Geodynamics of the Central Mediterranean (GEOMED) inferred from ambient seismic noise

Matthew Agius*, Fabrizio Magrini, Giovanni Diaferia, Fabio Cammarano, Claudio Faccenna, Francesca Funiciello, Emanuel Kästle, M. van der Meijde

*Corresponding author for this work

Research output: Contribution to conferenceAbstractAcademic

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The Central Mediterranean, the area encompassing Italy, Sardinia, Tunisia and Libya, is characterised by multiple tectonic processes (plate convergence, subduction, and backarc extension). The evolution and interaction of the plate margins within this relatively small area are still being unravelled particularly at the adjacent region known as the Sicily Channel located between Sicily, Tunisia, Libya and Malta. This Channel is characterised by a seismically and volcanically active rift zone. Much of the observations we have today for the southern parts of the Calabrian arc are either limited to the surface and the upper crust, or are broader and deeper from regional seismic tomography, missing important details about the lithospheric structure and dynamics. The project GEOMED ( addresses this issue by processing all the seismic data available in the region in order to understand better the geodynamics of the Central Mediterranean. We measure Rayleigh- and Love-wave phase velocities from ambient seismic noise recordings to infer the structures of the Central Mediterranean, from the Central Apennines to the African foreland, with a special focus on the Sicily Channel Rift Zone (SCRZ). The phase-velocity dispersion curves have periods ranging from 5 to 100 seconds and sample through the entire lithosphere. We invert the dispersion data for isotropic and polarised shear velocities with depth and infer crustal thickness and patterns of radial anisotropy. We find that continental blocks have thick crust (30-50 km), whereas beneath the SCRZ the crust is thin (<25 km), and thinner beneath the Tyrrhenian Sea. Beneath the SCRZ and the Tyrrhenian Sea, the crustal shear velocities are characterised by positive radial anisotropy (VSH>VSV) indicative of horizontal flow or extension, whereas the uppermost mantle is characterised by slow shear velocities indicative of warmer temperatures and strong negative radial anisotropy (VSH>VSV) indicative of vertical flow. We discuss the relevance of these findings together with other geophysical studies such as the regional seismicity and GPS velocity vectors to identify the rifting process type of the SCRZ. This project has received funding from the European Union’s Horizon 2020 research and innovation programme under the Marie Skłodowska-Curie grant agreement No 843696.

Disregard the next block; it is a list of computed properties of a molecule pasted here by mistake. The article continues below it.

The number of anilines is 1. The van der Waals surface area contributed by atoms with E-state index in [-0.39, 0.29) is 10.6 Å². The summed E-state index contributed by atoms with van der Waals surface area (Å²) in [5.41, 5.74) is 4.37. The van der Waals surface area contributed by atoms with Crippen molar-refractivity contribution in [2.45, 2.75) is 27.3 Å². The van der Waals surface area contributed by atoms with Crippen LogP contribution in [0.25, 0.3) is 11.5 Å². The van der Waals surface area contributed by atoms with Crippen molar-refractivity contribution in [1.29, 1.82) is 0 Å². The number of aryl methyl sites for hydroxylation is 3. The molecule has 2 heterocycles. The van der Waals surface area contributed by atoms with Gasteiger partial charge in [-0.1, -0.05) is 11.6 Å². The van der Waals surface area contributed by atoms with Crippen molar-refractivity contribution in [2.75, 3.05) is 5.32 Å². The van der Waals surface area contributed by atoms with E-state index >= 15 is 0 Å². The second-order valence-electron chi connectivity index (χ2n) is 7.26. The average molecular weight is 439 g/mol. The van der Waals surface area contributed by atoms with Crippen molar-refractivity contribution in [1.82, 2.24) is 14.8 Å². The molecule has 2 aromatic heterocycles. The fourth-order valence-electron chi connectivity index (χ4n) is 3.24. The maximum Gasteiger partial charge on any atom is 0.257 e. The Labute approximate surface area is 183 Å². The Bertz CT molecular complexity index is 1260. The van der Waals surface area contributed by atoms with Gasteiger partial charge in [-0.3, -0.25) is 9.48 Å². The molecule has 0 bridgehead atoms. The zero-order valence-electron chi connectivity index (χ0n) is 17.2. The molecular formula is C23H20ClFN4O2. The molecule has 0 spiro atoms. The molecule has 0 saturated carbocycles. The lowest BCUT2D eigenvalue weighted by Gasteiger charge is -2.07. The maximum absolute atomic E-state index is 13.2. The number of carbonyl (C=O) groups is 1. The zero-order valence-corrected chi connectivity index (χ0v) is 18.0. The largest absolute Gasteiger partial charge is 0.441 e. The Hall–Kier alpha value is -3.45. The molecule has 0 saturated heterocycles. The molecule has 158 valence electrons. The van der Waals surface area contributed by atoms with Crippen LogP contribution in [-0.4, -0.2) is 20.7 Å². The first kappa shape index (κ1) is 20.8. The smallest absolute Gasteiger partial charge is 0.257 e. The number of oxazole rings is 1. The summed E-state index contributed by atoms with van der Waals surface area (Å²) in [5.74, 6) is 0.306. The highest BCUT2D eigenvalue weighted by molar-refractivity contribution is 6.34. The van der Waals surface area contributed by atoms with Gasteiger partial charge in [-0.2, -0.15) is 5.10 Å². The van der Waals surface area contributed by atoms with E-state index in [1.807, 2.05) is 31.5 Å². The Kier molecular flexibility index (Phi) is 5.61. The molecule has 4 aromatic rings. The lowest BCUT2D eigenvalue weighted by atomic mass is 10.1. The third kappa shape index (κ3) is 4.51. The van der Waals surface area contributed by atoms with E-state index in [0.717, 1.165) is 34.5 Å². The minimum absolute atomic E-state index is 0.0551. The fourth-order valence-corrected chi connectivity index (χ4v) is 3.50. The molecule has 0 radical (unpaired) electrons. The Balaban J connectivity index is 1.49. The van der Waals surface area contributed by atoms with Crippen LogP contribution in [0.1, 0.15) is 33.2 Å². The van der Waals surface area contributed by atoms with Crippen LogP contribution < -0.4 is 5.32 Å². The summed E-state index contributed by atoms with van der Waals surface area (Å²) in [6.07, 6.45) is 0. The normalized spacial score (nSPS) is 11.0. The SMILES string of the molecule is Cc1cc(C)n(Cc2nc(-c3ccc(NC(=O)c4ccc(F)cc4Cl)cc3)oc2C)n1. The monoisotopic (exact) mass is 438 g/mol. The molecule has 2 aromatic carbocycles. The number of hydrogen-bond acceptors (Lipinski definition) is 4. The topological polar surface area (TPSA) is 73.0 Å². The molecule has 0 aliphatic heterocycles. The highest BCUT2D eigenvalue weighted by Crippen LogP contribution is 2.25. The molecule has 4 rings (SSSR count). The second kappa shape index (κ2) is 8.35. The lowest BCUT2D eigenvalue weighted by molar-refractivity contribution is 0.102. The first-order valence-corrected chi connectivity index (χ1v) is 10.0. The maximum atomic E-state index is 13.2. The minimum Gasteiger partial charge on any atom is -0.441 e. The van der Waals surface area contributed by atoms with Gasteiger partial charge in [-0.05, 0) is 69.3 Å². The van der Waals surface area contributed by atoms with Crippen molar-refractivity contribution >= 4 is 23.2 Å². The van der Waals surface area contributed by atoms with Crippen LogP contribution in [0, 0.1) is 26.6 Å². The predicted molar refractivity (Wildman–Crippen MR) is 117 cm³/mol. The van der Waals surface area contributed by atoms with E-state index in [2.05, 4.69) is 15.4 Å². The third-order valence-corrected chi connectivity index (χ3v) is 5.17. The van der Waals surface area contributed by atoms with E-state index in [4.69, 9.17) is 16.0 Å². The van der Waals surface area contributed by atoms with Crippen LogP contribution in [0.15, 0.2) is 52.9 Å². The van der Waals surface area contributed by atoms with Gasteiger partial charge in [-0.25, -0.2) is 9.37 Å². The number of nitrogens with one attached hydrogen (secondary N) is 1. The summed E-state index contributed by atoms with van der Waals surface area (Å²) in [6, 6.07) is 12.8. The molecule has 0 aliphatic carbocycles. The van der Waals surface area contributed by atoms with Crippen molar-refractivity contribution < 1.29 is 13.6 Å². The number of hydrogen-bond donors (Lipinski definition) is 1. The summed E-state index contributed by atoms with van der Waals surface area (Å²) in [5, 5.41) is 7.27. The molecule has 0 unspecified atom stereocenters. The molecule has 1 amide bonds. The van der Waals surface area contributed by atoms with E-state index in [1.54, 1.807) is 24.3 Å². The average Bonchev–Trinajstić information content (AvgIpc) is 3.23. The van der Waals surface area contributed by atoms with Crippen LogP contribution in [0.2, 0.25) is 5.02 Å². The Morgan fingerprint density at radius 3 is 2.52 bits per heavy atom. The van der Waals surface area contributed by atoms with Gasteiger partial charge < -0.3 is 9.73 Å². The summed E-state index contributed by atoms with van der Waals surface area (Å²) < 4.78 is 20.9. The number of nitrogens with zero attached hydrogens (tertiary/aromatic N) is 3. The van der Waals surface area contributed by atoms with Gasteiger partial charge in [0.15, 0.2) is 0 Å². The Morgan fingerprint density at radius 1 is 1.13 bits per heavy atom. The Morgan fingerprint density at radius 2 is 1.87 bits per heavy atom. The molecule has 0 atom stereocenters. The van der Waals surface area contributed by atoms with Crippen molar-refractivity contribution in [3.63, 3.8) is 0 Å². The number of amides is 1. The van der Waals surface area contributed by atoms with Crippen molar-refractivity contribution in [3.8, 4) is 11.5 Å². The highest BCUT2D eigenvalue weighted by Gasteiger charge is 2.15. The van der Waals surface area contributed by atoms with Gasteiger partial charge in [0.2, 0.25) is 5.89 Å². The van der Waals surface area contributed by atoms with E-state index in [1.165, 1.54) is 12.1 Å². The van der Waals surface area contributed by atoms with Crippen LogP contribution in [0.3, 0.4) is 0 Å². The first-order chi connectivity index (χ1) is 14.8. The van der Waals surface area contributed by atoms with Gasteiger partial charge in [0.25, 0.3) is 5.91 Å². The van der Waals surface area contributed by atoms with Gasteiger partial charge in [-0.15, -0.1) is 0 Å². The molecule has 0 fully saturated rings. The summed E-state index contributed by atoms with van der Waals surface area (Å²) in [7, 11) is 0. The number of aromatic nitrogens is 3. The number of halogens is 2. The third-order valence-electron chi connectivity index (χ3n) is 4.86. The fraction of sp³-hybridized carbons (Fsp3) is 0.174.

Original languageEnglish
Number of pages1
Publication statusPublished - 19 Apr 2021
EventEGU General Assembly 2021: vEGU21: Gather Online - Online
Duration: 19 Apr 202130 Apr 2021
Conference number: 679


ConferenceEGU General Assembly 2021
Abbreviated titleEGU21
Internet address


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